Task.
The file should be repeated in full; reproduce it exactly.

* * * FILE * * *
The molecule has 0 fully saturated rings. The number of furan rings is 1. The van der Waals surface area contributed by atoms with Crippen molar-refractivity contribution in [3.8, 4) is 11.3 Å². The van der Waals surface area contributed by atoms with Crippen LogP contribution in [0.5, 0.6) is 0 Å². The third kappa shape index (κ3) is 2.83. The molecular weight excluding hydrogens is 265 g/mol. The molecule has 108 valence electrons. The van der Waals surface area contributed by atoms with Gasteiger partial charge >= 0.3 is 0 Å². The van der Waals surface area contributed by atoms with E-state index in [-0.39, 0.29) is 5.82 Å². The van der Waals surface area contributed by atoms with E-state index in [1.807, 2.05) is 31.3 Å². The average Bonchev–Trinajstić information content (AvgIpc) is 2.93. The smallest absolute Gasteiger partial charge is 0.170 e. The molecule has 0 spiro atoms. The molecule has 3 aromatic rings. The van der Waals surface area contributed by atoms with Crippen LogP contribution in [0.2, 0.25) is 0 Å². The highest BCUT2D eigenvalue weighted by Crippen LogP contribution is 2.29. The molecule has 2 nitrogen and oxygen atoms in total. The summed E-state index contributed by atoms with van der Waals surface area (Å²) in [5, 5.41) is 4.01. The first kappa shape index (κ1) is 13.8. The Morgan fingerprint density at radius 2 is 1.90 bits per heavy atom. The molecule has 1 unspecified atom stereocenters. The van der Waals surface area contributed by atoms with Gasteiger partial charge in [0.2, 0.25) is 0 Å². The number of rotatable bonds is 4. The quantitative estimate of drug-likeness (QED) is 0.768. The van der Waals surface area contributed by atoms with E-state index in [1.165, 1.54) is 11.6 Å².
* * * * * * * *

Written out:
The molecule has 0 fully saturated rings. The number of furan rings is 1. The van der Waals surface area contributed by atoms with Crippen molar-refractivity contribution in [3.8, 4) is 11.3 Å². The van der Waals surface area contributed by atoms with Crippen LogP contribution in [0.5, 0.6) is 0 Å². The third kappa shape index (κ3) is 2.83. The molecular weight excluding hydrogens is 265 g/mol. The molecule has 108 valence electrons. The van der Waals surface area contributed by atoms with Gasteiger partial charge >= 0.3 is 0 Å². The van der Waals surface area contributed by atoms with E-state index in [-0.39, 0.29) is 5.82 Å². The van der Waals surface area contributed by atoms with E-state index in [1.807, 2.05) is 31.3 Å². The average Bonchev–Trinajstić information content (AvgIpc) is 2.93. The smallest absolute Gasteiger partial charge is 0.170 e. The molecule has 0 spiro atoms. The molecule has 3 aromatic rings. The van der Waals surface area contributed by atoms with Crippen LogP contribution in [0.2, 0.25) is 0 Å². The highest BCUT2D eigenvalue weighted by Crippen LogP contribution is 2.29. The molecule has 2 nitrogen and oxygen atoms in total. The summed E-state index contributed by atoms with van der Waals surface area (Å²) in [5, 5.41) is 4.01. The first kappa shape index (κ1) is 13.8. The Morgan fingerprint density at radius 2 is 1.90 bits per heavy atom. The molecule has 1 unspecified atom stereocenters. The van der Waals surface area contributed by atoms with Gasteiger partial charge in [0.2, 0.25) is 0 Å². The number of rotatable bonds is 4. The quantitative estimate of drug-likeness (QED) is 0.768. The van der Waals surface area contributed by atoms with E-state index in [1.165, 1.54) is 11.6 Å².